The best of EcoWatch, right in your inbox. Sign up for our email newsletter!
Pay Your Taxes—So the Oil and Gas Industry Doesn’t Have To
If you won’t be getting a refund this year, like I won’t, you’ve probably just finalized your tax return and signed a sizable check. I don’t necessarily agree with many of the things that U.S. taxpayer funds support, but that’s democracy, and the benefits of our democracy are manifold.
But it is especially hard for me to stomach the enormous U.S. tax expenditures that pad the record-setting profits of the oil and gas industry. The tax breaks enjoyed by the industry do nothing to lower the price of gas, but we taxpayers are left to fill the gaping hole these tax breaks create in federal revenues.
The tax breaks are many. Here are a couple that make it cheaper for the oil and gas industry to frack:
- Expensing of intangible drilling costs: The oil and gas industry can deduct up to 100 percent of what they spend to make and haul fracking fluids, and can do so in the year they use the fluid (in other words, they don’t have to spread the deduction over the life of a new well.) By giving the oil and gas industry this deduction up front in the first year, and not making them spread it out over several years like all other businesses have to do, we taxpayers are essentially giving the industry an interest free loan to frack.
- Percentage depletion allowance: Alternatively, many oil and gas companies are allowed to recover the total cost of drilling and fracking a new well based on their revenues, not based on what they actually spent to prepare the well for production. This is called percentage depletion (as opposed to cost depletion), and it means that a company that drills and fracks a well that gushes with oil and/or gas could recover, as a percentage of revenues from the well, more than it actually cost to drill and frack the well.
These and other taxpayer giveaways to the oil and gas industry will likely add up to an estimated $11 billion in Fiscal Year 2013. Of course, this is in addition to the costs that drilling and fracking pose to public health and the environment.
For more information, click here.
EcoWatch Daily Newsletter
By George Citroner
The Office of Disease Prevention and Health Promotion and the World Health Organization currently recommend either 150 minutes of moderate intensity exercise (walking, gardening, doing household chores) or 75 minutes of vigorous aerobic exercise (running, cycling, swimming) every week.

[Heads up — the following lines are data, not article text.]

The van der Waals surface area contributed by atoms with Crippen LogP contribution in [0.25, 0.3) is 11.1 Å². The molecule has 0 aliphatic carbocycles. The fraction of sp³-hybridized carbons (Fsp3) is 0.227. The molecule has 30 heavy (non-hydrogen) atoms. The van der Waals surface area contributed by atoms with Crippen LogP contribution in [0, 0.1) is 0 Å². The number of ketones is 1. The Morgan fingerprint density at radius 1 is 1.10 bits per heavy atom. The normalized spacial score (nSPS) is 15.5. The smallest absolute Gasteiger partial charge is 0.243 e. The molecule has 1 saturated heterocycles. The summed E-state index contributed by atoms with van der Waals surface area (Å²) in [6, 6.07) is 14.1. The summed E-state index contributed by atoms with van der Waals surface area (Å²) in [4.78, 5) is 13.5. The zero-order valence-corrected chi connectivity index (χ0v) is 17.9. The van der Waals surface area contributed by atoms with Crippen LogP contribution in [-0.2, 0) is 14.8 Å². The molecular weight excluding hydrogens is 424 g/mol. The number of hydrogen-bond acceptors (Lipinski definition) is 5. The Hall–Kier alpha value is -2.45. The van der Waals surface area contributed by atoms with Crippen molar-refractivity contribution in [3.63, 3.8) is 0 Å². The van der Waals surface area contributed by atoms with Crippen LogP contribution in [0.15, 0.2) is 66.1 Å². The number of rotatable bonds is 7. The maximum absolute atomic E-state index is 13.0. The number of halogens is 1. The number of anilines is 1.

But there's little research looking at the benefits, if any, of exercising less than the 75 minute minimum.
It seems the reality of the climate crisis is too much for the Federal Reserve to ignore anymore.
For 21 years, Doug Distaso served his country in the United States Air Force.
He commanded joint aviation, maintenance, and support personnel globally and served as a primary legislative affairs lead for two U.S. Special Operations Command leaders.
But after an Air Force plane accident left him with a traumatic brain injury, post-traumatic stress disorder (PTSD), and chronic pain, Distaso was placed on more than a dozen prescription medications by doctors at the U.S. Department of Veterans Affairs (VA).
By Bailey Hopp
If you had to choose a diamond for your engagement ring from below or above the ground, which would you pick … and why would you pick it? This is the main question consumers are facing when picking out their diamond engagement ring today. With a dramatic increase in demand for conflict-free lab-grown diamonds, the diamond industry is shifting right before our eyes.
The scourge of plastic waste that washes up on once-pristine beaches and finds its way into the middle of the ocean often starts on land, is dumped in rivers and canals, and gets carried out to sea. At the current rate, marine plastic is predicted to outweigh all the fish in the seas by 2050, according to Silicon Canals.
By Julia Conley
Joined by Rep. Alexandria Ocasio-Cortez Friday night, Sen. Bernie Sanders held the largest rally of any 2020 Democratic presidential candidate to date in Iowa, drawing more than 2,400 people to Iowa Western Community College in Council Bluffs.